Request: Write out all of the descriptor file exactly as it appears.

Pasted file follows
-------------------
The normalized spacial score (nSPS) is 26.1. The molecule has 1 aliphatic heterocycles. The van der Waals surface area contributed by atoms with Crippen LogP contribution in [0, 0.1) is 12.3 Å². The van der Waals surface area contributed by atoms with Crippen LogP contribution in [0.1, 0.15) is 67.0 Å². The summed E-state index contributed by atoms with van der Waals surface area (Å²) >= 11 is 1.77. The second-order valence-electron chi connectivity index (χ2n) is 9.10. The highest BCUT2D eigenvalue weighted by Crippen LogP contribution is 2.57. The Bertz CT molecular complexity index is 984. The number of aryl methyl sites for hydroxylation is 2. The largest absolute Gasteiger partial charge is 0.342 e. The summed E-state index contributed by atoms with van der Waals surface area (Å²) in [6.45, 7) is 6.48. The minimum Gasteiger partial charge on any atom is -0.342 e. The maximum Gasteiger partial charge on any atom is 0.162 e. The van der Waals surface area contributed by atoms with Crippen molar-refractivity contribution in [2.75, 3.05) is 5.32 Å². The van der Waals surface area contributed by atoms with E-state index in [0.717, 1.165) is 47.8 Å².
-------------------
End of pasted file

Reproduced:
The normalized spacial score (nSPS) is 26.1. The molecule has 1 aliphatic heterocycles. The van der Waals surface area contributed by atoms with Crippen LogP contribution in [0, 0.1) is 12.3 Å². The van der Waals surface area contributed by atoms with Crippen LogP contribution in [0.1, 0.15) is 67.0 Å². The summed E-state index contributed by atoms with van der Waals surface area (Å²) >= 11 is 1.77. The second-order valence-electron chi connectivity index (χ2n) is 9.10. The highest BCUT2D eigenvalue weighted by Crippen LogP contribution is 2.57. The Bertz CT molecular complexity index is 984. The number of aryl methyl sites for hydroxylation is 2. The largest absolute Gasteiger partial charge is 0.342 e. The summed E-state index contributed by atoms with van der Waals surface area (Å²) in [6.45, 7) is 6.48. The minimum Gasteiger partial charge on any atom is -0.342 e. The maximum Gasteiger partial charge on any atom is 0.162 e. The van der Waals surface area contributed by atoms with Crippen molar-refractivity contribution in [2.75, 3.05) is 5.32 Å². The van der Waals surface area contributed by atoms with E-state index in [0.717, 1.165) is 47.8 Å².